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Theories of Mental Representation

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1 Theories of Mental Representation
Part I

2 Vehicle vs. Content Small [horse picture] [Small horse] picture

3 Vehicle vs. Content Representational vehicles are the things that represent (we can just call them representations: words, maps, photos, beliefs. The representational content of a representation is what it represents/ what it means.

4 Metasemantics Since most things don’t have representational content, and only a few things do, it’s reasonable to ask: why do things like maps, sentences, and thoughts have content and rivers, lakes, and trees have no content?

5 Metasemantics Why is a map of Hong Kong a map of Hong Kong, rather than (say) a map of Kuala Lumpur? Why do representational things have the contents they do rather than some other content?

6 Metasemantics “Metasemantics” (metaphysical semantics, the metaphysics of meanings) is the part of philosophy of language that tries to answer the question: “Why [in virtue of what] do representations have the contents they do, rather than some other content, or no content at all?”

7 The conformal theory

8 Aristotle Aristotle ( BCE) is in the running for “greatest Western philosopher” and he’s usually in everyone’s top 5 at least. According to Aristotle, substances are composed of matter + form.

9 Aristotle on Hylomorphism
Example: a house is a substance. The matter of the house is the bricks, cement, plaster, wood, and so forth. But the house is not just the bricks and cement, etc. It is those bricks, cement, plaster, etc. arranged in a certain way: with a certain form.

10 The Conformal Theory of Representation
Aristotle held an obscure doctrine of the identity of the knower with the known. When I think of a house, for instance, my soul (i.e. my matter) takes on the form of a house. Thus, even though I (me, my soul, my matter) am distinct from a house (its matter), I represent the house because it and my soul have literally the same form (the form of a house).

11 Conformal Theory Represents

12 Aquinas and the Conformal Theory
Aristotle’s greatest medieval follower, St. Thomas Aquinas ( CE), tried to deal with a problem in the conformal theory.

13 Problem for Conformal Theory

14 Intentional Presence The solution Aquinas proposed was that the house-form was not “really” present in me, it was only “spiritually” present. Spiritually present forms represent really present ones, but not vice versa. (Incidentally, this is also the explanation for why even though I have the form of a house, I don’t look anything like a house.)

15 Conformal Theory Spiritual Form Real Form Represents

16 The Idea Theory The addition of “spiritual forms” to regular forms presaged what would become the dominant view of mental representations: the idea theory.

17 Idea theory

18 The Nature of Ideas According to Locke, ideas are “the pictures drawn in our minds” (Essay, II.x.5).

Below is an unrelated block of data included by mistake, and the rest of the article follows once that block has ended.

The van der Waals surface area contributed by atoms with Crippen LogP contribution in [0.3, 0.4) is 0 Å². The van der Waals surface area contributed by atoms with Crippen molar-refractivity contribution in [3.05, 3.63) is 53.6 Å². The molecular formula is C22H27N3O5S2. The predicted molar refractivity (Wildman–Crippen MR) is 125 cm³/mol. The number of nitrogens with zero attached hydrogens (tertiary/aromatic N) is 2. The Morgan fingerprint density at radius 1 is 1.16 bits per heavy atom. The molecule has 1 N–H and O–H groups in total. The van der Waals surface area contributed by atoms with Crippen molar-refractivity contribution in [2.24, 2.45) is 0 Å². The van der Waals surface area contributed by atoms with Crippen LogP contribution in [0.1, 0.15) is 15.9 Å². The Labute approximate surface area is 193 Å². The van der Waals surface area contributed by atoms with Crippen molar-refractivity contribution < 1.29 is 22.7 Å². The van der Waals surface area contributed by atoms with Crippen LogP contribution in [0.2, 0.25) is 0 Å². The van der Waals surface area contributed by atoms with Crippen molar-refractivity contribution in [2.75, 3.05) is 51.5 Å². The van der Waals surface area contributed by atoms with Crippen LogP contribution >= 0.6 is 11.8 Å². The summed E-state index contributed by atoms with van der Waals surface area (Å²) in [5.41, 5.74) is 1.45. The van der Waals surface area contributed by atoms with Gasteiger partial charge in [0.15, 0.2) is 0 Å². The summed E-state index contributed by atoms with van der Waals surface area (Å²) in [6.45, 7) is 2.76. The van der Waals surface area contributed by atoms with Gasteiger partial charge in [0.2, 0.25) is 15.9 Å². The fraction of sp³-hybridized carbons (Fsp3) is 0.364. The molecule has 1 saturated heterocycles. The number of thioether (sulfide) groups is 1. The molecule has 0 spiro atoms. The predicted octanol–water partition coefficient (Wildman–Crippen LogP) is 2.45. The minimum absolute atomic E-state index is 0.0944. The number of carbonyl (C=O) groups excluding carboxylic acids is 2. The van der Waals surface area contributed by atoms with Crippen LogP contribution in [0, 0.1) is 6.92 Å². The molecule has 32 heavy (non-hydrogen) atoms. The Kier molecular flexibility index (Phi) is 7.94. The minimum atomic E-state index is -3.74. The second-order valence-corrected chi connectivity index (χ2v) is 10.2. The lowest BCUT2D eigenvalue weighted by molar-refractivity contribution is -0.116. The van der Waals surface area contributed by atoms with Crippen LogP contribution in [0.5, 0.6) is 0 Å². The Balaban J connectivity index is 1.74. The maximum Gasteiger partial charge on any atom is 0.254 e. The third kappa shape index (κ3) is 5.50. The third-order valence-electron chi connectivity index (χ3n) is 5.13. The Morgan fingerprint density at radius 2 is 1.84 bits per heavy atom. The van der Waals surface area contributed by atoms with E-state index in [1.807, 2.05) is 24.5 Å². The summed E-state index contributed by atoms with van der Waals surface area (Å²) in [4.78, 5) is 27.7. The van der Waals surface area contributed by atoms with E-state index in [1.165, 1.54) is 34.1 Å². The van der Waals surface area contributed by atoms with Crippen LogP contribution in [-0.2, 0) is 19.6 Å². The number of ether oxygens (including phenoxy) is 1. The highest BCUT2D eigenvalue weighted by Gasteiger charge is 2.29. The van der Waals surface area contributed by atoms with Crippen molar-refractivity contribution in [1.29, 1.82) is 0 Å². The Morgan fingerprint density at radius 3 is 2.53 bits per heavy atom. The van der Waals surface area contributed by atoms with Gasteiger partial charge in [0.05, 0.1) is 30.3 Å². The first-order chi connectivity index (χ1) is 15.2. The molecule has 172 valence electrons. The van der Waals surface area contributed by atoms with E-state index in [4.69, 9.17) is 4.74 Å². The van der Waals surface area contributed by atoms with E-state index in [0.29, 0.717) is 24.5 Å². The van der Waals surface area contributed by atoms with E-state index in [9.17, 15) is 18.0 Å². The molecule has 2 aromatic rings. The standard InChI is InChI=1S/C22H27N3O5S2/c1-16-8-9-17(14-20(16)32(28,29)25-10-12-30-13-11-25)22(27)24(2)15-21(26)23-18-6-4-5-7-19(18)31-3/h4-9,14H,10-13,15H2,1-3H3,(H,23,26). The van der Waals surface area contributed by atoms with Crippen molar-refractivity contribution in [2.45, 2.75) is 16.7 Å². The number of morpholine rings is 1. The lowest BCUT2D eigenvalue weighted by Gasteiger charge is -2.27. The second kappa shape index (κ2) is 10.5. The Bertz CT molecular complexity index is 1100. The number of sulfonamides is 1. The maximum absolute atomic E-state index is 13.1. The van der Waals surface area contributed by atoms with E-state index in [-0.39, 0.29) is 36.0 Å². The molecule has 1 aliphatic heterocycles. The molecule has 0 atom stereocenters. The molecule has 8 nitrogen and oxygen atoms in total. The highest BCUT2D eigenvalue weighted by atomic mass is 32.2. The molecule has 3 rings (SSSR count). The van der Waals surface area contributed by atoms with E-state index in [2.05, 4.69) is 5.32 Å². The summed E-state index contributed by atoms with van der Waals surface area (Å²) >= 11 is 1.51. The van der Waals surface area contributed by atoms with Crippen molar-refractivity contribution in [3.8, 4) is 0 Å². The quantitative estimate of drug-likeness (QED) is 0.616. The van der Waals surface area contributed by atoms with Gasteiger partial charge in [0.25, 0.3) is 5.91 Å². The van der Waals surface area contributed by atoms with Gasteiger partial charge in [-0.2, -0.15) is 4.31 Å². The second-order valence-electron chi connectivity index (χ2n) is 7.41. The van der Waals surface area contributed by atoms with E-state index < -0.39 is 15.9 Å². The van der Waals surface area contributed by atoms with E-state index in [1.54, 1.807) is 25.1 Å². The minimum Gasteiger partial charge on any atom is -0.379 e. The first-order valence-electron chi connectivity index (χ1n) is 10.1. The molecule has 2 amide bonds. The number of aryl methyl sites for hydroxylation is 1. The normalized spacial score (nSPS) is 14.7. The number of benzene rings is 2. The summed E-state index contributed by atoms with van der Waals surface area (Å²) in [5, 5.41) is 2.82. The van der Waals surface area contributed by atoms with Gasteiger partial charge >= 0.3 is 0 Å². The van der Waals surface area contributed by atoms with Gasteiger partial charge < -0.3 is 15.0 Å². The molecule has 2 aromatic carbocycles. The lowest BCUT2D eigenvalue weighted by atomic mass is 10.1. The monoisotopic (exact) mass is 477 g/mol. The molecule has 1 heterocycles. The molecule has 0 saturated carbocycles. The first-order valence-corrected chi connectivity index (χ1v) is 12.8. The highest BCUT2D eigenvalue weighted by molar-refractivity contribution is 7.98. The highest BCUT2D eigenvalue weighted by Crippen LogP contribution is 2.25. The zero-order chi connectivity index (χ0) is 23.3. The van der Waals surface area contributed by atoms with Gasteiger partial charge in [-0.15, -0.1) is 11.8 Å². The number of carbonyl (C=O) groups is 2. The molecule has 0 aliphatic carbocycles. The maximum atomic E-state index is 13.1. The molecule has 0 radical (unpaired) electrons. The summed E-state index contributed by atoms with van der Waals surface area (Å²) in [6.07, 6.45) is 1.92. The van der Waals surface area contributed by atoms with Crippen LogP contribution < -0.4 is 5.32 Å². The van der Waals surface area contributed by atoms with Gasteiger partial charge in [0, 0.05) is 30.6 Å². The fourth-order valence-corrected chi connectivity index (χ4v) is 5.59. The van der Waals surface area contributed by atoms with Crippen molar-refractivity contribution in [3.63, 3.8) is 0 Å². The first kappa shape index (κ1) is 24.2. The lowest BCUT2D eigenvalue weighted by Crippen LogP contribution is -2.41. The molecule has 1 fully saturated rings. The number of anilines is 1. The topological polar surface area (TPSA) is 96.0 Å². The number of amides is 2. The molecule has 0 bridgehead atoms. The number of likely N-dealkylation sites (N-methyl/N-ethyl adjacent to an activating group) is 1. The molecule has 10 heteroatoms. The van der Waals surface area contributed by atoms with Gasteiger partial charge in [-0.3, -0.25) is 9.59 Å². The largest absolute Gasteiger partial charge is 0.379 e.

19 The Nature of Ideas An idea of a horse, then, is very much like a picture, image, or painting of a horse. Compare Hume: “By ideas I mean the faint images of [perceptions] in thinking and reasoning” (Treatise, I.i.1).

20 Idea Theory Mind Dagger Idea of a Dagger

21 Indirect Realism The idea theory is a variety of “indirect realism.” What you directly see are mental entities (for example, ideas). You only indirectly see the real things that the ideas represent.

22 Resemblance Theory According to the resemblance theory of representation, ideas represent things by resembling them– sort of like how painting works. The resemblance theory is thus a theory of what it is in virtue of which ideas have the contents they have: the ideas resemble the contents.

23 Idea Theory Resembles Sees Mind Dagger Idea of a Dagger

24 Corpuscularianism In the 17th Century, corpuscularianim was the dominant scientific worldview. It held that all physical things are made of tiny little things called “corpuscles.” The theory was very similar to Greek atomism, with the exception that atoms couldn’t be divided and corpuscles (in theory) could.

25 Corpuscularianism Part of the theory held that corpuscles only had shape, size, solidity, and motion. They did not have color, taste, texture, smell, or heat, though they could cause us to experience these things by exciting our sense organs.

26 Idea Theory Partly Resembles Sees Mind Dog Idea of a Dog

27 Problems for the idea theory

28 4. Problems for the resemblance theory

29 Problems for Resemblance Theory
Can’t distinguish concepts and propositions. Resemblance is an equivalence relation, representation is not. Resemblance is in some ways more and in some ways less determinate than representation. Even photos and paintings don’t represent what they resemble.

30 Concepts Concepts are representations of things or qualities: so I can have a concept of Obama, or a concept of red, or a concept of a horse, or a concept of a concept. Importantly, concepts are not truth-evaluable. My concept of red isn’t true, and it isn’t false either. It might be more or less accurate.

31 Propositions We can say that when I think of a thing, or think about a thing, then I am entertaining a concept. However, when I think that such-and-such, I am entertaining a proposition.

32 Propositions For example, I can think that Obama is the US president, or think that grass is red, or think that the concept of a horse is not a concept. Propositions are truth-evaluable: when I think that grass is red, my thought is false. (Not so when I just think of red.)

33 The idea theory seems to have trouble distinguishing concepts and propositions. According to the idea theory, thought is having ideas, and ideas are like mental pictures. Are mental pictures truth-evaluable? If they are, then concepts aren’t ideas. If they aren’t, then propositions aren’t ideas.

34 Equivalence Relations

35 Resemblance as an Equivalence Relation